[oh-mer; Sephardic Hebrew aw-mer; Ashkenazic Hebrew oh-mer]


a Hebrew unit of dry measure, the tenth part of an ephah.
(usually initial capital letter) Judaism. the period of 49 days extending from the second day of Passover to the first day of Shavuoth.

Origin of omer

From the Hebrew word ʿōmer Unabridged Based on the Random House Unabridged Dictionary, © Random House, Inc. 2019

Examples from the Web for omer

Contemporary Examples of omer

  • Labor MK Omer Bar-Lev on Yesh Atid leader Yair Lapid's statement to the New York Times.

    The Daily Beast logo
    Closer to Settlers Than Reality

    Orly Halpern

    May 21, 2013

  • I help advise Omer, a twenty-eight year old journalist, in his doctoral studies at Rotterdam University.

    The Daily Beast logo
    Powerless In Gaza

    Matt Sienkiewicz

    May 1, 2013

  • At one point, it was speculated that it was a son named Omer Bhatti and he would now be in his late 20s.

    The Daily Beast logo
    The Secret Life of Janet Jackson

    Kevin Fallon

    February 26, 2013

Historical Examples of omer

British Dictionary definitions for omer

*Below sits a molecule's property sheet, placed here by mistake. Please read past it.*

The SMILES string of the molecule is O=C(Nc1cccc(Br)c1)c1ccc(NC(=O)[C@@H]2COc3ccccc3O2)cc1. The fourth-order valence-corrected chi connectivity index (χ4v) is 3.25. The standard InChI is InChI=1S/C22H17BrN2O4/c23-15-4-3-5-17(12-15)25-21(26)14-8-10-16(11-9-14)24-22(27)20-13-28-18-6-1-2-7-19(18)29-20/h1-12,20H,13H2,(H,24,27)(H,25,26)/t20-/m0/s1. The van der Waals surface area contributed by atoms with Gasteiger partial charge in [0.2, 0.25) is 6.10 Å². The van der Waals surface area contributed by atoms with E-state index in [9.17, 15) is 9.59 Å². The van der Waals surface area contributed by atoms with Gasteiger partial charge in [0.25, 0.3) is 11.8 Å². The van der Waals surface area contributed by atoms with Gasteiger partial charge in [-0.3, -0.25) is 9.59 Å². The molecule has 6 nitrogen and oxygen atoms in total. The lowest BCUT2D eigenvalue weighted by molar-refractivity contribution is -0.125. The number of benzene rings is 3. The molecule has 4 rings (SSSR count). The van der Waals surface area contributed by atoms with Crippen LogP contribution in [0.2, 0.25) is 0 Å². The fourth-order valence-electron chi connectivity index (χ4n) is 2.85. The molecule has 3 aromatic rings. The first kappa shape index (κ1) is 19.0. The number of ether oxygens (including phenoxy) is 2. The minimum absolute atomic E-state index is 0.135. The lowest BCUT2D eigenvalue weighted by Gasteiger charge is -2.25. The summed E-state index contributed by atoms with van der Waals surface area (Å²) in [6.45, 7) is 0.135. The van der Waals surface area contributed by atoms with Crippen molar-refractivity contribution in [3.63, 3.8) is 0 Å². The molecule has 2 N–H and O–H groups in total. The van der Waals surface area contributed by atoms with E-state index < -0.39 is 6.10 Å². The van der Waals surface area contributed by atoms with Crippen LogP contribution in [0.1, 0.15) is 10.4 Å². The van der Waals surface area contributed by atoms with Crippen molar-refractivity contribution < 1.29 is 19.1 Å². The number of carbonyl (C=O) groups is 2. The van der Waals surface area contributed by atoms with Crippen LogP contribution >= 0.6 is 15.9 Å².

an ancient Hebrew unit of dry measure equal to one tenth of an ephah

Word Origin for omer

C17: from Hebrew `ōmer a measure



Judaism a period of seven weeks extending from the second day of Passover to the first day of Shavuoth, and observed as a period of semimourning

Word Origin for Omer

named because sacrifices of an omer of grain were made
Collins English Dictionary - Complete & Unabridged 2012 Digital Edition © William Collins Sons & Co. Ltd. 1979, 1986 © HarperCollins Publishers 1998, 2000, 2003, 2005, 2006, 2007, 2009, 2012

Word Origin and History for omer

Hebrew measure of capacity (a little over 5 pints), from Hebrew 'omer.

Online Etymology Dictionary, © 2010 Douglas Harper